Film Review: Babylon

Mild spoilers follow.

Damien Chazelle is back with his new epic drama comedy, Babylon. I loved Whiplash, La La Land is one of my favourite films of all-time, and First Man is… well we can forgive that one because the previous two were so good. But where does Babylon rank amongst these? Let’s find out.

Babylon is set in 1920’s Hollywood, and follows a variety of characters as silent films transition in to sound films, which has a significant impact on their lives and careers.

There is a lot to love about Babylon, the production design is sublime, the cinematography is beautiful, the score is fantastic. Chazelle has often not shied away from having a bit of chaos in his films and Babylon ramps this up to 11 at times, the opening sequence involves a lavish, graphic drug-fuelled party that is absolutely wild, both in execution and entertainment value. It quickly establishes the lifestyles some of these characters are accustomed to and prepares the audience for the ride that they are about to go on, imagine if The Wolf of Wall Street and La La Land were fused together. It’s ambitious and bonkers, which is sometimes a benefit but more often a detriment.

I adored the first half of this film, it is incredibly entertaining, often hilarious and relatively well structured. The film is at it’s best when focusing on the behind-the-scenes drama of filmmaking, one part focuses on an entire day in the world of making a silent film. It’s exaggerated and ridiculous, but it was cleverly crafted and had me in stitches. Later on we see a similar process for a sound film, but instead of seeing it throughout the day we are forced to watch the whole process for one simple take, it had the entire cinema in stitches as everything falls apart and the crew get more and more stressed, leading to a meltdown of epic proportions which is genuinely one of the funniest things I’ve seen in a while. Upon reflection, I wish Babylon had a lot more of this kind of stuff.

Unfortunately, after the first half Babylon began to lose me a bit. The scale of the ambition creates a bit of a mess narratively, it frantically bounces from moment to moment and a lot of it is forgettable, which means that the 3 hours and 9 minute runtime becomes more of an endurance test. If a film is going to be this long, it has to justify it and Babylon does anything but. I find it baffling that this film wasn’t cut and trimmed down in post-production because it felt like there was a good 45 minutes that they could have gotten rid of and it wouldn’t have impacted the film negatively at all. The third act of this film in particular was extremely weak, it felt massively out of place and unnecessary. I feel like Chazelle was juggling so many different ideas but instead of someone reigning it in a bit, they decided to throw every one of these ideas at the wall to see what stuck. What you are left with is a film that is over three hours long but plays out like a highlight reel and now I’ve had a day or two to think about it, there isn’t a lot on that highlight reel that I would particularly be bothered about watching again. I am aware that I am not alone in my thinking here having read other reviews, but I am also aware that there are some that will completely disagree with my take. Therefore, it is no surprise as to why this film has completely divided critics and audiences alike.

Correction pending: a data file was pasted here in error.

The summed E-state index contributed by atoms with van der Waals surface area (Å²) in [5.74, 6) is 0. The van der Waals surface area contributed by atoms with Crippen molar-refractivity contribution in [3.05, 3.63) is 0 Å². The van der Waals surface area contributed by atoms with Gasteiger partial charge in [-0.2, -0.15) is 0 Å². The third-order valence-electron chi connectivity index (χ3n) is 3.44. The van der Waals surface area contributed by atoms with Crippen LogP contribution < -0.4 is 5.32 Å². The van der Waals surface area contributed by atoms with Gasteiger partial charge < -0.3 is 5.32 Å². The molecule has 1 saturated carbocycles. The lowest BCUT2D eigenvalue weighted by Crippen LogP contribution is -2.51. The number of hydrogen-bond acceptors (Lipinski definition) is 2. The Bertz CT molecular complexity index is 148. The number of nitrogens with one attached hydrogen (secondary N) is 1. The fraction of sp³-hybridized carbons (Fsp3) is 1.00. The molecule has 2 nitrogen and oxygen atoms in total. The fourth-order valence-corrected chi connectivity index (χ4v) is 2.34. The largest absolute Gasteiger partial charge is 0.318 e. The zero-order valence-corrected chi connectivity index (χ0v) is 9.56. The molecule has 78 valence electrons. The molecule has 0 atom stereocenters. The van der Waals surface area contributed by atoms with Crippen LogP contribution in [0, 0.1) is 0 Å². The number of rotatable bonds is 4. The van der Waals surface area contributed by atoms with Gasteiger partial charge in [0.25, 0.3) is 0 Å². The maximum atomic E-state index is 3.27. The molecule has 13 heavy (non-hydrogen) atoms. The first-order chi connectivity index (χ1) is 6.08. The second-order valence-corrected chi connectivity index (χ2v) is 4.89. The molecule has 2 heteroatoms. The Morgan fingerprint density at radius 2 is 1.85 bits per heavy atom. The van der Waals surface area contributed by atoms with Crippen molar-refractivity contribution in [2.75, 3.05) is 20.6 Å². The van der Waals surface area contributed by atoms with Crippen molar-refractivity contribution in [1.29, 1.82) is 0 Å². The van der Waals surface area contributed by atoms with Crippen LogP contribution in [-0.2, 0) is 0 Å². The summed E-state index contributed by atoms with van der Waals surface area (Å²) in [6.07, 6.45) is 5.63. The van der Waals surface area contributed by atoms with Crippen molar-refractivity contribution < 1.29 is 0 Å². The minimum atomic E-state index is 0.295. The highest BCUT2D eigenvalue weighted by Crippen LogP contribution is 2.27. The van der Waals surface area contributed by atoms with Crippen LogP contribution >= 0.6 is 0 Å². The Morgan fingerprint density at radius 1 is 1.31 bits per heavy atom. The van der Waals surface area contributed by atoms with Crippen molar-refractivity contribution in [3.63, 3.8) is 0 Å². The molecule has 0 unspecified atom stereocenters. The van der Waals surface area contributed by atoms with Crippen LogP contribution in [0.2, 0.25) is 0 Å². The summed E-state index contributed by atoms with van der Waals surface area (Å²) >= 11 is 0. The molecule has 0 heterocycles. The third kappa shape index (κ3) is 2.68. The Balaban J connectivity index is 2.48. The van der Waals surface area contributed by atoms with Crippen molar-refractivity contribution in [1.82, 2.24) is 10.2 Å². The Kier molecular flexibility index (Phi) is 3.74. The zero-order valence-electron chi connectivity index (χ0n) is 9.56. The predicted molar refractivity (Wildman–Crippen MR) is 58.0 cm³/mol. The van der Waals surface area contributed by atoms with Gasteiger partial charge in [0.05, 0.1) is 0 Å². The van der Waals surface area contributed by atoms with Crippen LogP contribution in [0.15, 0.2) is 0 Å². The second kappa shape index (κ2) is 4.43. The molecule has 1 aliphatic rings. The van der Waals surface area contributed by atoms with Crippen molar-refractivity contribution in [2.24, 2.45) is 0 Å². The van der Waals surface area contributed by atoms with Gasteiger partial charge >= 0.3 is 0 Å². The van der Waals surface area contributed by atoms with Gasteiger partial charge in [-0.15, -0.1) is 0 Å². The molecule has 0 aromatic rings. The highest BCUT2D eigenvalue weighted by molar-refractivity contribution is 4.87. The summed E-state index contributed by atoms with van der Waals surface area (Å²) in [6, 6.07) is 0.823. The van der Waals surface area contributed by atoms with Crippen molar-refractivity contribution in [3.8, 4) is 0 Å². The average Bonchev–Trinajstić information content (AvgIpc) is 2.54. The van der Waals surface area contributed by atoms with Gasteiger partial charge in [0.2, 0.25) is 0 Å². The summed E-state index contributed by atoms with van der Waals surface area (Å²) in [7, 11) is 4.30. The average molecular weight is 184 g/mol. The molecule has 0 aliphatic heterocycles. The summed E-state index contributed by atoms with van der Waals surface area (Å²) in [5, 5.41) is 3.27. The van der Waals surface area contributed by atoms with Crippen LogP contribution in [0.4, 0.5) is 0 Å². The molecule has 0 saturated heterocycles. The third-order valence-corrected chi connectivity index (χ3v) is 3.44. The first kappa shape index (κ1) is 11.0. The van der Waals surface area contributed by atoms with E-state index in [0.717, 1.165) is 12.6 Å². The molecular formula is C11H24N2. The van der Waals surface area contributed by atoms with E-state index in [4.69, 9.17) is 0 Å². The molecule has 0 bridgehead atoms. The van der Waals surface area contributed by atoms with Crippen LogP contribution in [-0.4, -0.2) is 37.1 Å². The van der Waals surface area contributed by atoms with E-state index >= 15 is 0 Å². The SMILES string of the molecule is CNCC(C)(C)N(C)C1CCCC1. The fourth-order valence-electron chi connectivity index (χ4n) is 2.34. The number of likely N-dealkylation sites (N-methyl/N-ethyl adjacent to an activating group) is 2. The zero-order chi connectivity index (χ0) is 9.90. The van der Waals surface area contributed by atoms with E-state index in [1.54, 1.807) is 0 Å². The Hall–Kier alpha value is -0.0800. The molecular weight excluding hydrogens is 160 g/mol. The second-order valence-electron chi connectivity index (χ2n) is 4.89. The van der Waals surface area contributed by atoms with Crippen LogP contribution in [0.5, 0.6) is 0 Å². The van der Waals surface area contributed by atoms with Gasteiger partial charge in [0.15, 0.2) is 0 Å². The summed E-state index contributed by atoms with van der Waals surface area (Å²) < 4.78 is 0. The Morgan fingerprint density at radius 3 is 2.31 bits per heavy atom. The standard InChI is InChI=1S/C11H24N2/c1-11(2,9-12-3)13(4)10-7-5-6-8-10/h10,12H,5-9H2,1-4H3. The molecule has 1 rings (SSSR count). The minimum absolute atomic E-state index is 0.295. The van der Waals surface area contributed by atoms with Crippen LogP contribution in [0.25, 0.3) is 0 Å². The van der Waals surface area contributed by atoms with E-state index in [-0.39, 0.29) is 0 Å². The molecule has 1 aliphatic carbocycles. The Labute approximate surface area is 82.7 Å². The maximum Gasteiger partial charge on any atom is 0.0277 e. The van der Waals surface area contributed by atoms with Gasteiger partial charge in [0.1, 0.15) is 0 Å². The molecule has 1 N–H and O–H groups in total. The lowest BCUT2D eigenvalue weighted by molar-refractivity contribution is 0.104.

My lingering feeling towards Babylon is one of frustration. Because there was so much potential here and I can’t help but feel that it was wasted, had the film managed to maintain the intensity and momentum it had in the first act and been more ruthless in the editing suite, I honestly feel like this would be up there with Whiplash and La La Land. Alas, what we were left with was a film that began to fizzle out and crawl towards a finish line that shouldn’t have been so far away. There is stuff in this film that is so good but it gets lost in a myriad of mediocrity that the brilliant ensemble cast (Margot Robbie and Brad Pitt are fantastic, by the way) just can’t save entirely. This film is Chazelle’s love-letter to movies, not just to the industry as a whole but to an era that is perhaps often forgotten and not appreciated. There is no doubt in my mind that he put everything in to this film and his passion can’t be questioned, it’s just a shame he went a bit too far at times which leads to a final product that is no where near as good as it could have been.

This is a film that I would recommend watching, but if I were you, I’d wait for a streaming release and a a rainy day. I’m glad I saw it, but I have no desire to watch it again simply because it’s too much of a slog and there isn’t enough there to justify spending over three hours of my time seeing it again, I’ll end up just watching the scenes I did enjoy on YouTube most likely, which is a shame. I wanted to love this film, but I just can’t.

Hopefully you’ll feel differently! If you’ve seen Babylon, let me know what you thought.

I give Babylon a 6.5/10.

Follow my socials!





Leave a Reply

Fill in your details below or click an icon to log in: Logo

You are commenting using your account. Log Out /  Change )

Twitter picture

You are commenting using your Twitter account. Log Out /  Change )

Facebook photo

You are commenting using your Facebook account. Log Out /  Change )

Connecting to %s